Are You Struggling for a "Perfect Life"?

Are You Struggling for a "Perfect Life"?

Since unexpected misfortune, as well as luck, seems to be sewn into the fabric of life, we might as well relax and keep on breathing. Life is imperfect, however much we pretend otherwise. It doesn’t always live up to our expectations. But then, we are imperfect, and our family and friends are imperfect, and we and they don’t always live up to our expectations, either. No one is in charge of how life turns out.

But it’s not easy to relax when we imagine that the world has it in for us when things don’t go the way we want or expect, when we think that there must be something wrong with us, that we must have been born under an unlucky star to have deserved the trouble we find our­selves in.

It’s not easy when we take life personally, and most of us do, most of the time. But it’s not personal; it really isn’t. We’re not that important. The world existed before we came here and will likely continue after we have disappeared.

Life Just Works Out The Way It Does

Nobody knows why the pot falls from the shelf or the sink clogs up just as our dinner guests are knocking at the door. We never really know why our friend or lover shouts at us, disappears, or is suddenly filled with undying love for us. They don’t even know! It’s always a good idea to listen to Rilke, who wrote: “Let life happen to you. Believe me: life is in the right, always.”

Jack Kornfield put it this way:

One day Ajahn Chah held up a beautiful Chinese teacup. “To me this cup is already broken. Because I know its fate, I can enjoy it fully here and now. And when it’s gone, it’s gone.” When we understand the truth of uncertainty and relax, we become free.

The broken cup helps us see beyond our illusion of control. When we commit ourselves to raising a child, building a business, creating a work of art, or righting an injustice, some measure of failure as well as success will be ours. This is a fierce teach­ing.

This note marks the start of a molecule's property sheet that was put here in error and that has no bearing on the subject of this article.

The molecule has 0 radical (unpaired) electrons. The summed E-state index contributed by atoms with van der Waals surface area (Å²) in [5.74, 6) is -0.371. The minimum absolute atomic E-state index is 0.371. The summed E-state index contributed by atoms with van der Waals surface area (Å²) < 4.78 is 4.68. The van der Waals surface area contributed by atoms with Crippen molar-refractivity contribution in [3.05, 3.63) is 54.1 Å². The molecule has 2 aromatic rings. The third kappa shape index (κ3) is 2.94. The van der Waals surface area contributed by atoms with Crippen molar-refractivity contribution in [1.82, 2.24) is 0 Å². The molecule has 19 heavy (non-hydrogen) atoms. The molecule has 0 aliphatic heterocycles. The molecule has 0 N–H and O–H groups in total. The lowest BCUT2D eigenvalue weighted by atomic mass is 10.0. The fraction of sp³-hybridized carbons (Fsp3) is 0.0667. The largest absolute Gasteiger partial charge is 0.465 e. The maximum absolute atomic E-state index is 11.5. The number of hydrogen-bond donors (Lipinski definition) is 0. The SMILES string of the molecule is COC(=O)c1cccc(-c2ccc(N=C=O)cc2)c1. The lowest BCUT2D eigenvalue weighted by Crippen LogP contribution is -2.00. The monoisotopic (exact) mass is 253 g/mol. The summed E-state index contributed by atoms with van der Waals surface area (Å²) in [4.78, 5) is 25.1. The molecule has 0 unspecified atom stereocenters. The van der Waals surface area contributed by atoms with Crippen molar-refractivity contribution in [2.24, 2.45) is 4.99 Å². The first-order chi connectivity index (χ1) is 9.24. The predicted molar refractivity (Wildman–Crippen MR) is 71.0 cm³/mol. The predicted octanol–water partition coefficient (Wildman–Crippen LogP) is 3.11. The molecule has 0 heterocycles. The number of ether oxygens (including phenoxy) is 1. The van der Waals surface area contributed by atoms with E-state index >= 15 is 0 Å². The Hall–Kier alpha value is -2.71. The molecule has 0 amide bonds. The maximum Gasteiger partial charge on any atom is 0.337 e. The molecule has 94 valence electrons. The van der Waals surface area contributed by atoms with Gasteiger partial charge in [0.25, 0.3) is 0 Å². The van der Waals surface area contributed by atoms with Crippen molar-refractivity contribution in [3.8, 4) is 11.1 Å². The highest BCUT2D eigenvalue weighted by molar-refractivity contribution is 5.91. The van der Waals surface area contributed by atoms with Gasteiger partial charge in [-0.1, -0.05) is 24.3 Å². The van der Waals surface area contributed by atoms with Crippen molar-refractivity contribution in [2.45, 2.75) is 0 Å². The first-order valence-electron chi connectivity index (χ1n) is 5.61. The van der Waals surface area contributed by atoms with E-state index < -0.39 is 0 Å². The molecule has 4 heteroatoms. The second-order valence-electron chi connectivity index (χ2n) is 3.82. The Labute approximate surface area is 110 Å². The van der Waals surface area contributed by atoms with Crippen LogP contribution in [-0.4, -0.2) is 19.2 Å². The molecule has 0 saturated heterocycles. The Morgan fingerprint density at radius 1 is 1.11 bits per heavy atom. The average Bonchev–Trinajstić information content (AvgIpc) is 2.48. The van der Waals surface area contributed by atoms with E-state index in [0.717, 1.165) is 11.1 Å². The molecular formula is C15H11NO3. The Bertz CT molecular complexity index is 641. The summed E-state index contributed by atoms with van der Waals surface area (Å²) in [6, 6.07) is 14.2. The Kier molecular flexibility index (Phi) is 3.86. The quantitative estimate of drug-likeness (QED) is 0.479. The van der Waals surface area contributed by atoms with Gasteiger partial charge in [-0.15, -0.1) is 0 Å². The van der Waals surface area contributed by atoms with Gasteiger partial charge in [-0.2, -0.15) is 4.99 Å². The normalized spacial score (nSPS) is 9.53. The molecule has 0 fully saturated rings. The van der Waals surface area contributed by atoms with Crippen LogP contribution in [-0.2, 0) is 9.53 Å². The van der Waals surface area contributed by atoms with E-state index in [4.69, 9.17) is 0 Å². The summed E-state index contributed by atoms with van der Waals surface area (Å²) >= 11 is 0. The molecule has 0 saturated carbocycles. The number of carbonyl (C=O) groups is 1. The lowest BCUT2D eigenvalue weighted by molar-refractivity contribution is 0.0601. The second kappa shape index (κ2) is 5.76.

If we focus only on the results, we will be devastated. But if we know the cup is broken, we can give our best to the process, create what we can, and trust the larger process of life itself. We can plan, care for, tend, and respond. But we cannot control. Instead we take a breath, and open to what is unfolding, where we are. This is a profound shift, from holding on, to letting go.

Everything and everyone in our lives, including our­selves, is already going the way of that broken teacup. Day by day tiny specks of us float away. Nothing can dispel the reality that we are not built to last. Death is our ultimate limitation, the final proof that perfection was never meant to be part of the human experience. Sooner or later we will not be here: no eyes, no nose, no ears, no tongue, no mind, no you or me — gone, and who knows where?

There Is Nothing Inherently Wrong With Us

The fantasy of control, of the effectiveness of our decisions, is at the heart of Western culture. The struggle to take charge of our life and improve both ourselves and our condition is part of the mythos of American society.

All this effort is laudable and worthy. It feels good to be at the helm of our life. The rub comes when, often with­out knowing it, we turn our lives into a project with the assumption that something is inherently wrong with us and that with enough determination and focus we can fix it.

The ultimate perfection fantasy is a spiritual one: with enough meditation or spiritual practice we can fly free of all the usual human imperfections, dissolve all our attachments, and reach enlightenment, whatever that means. The Tibetan trickster teacher Chögyam Trungpa called this “spiritual materialism.” And the trouble with this approach is that the one doing the trying is the same one who needs to step out of the way in the first place.

The Christian West, with its concept of original sin, is founded on the idea that something is inherently wrong with us. We had to have someone die in order to save us from our sins. We have been reaping the consequences of that belief in a thousand different ways ever since. Essentially, we labor under the assumption that something is not well with the world and with ourselves — and that it’s our fault! So of course we have to strive to make ourselves wor­thy, to make ourselves spiritual and whole.

How To Deal with "Imperfections"

Yet there is another view, common in the Zen and Tao­ist traditions, that insists we are already perfect exactly as we are — blemishes and all. In ancient China holy rascals like Lao-tzu and Chuang-tzu (a follower of Lao-tzu) as­sured us that everything is already as it needs to be. In The Second Book of the Tao, Chuang-tzu wrote,

Let go of all your assumptions
And the world will make perfect sense.

We are perfect as we are when we can acknowledge that our imperfections, whatever they may be, are part of the larger picture of who we are. But it’s not just a matter of sitting back and saying, after some outburst or reaction, Well, that’s just how I am. I was made that way and it’s perfect just as it is.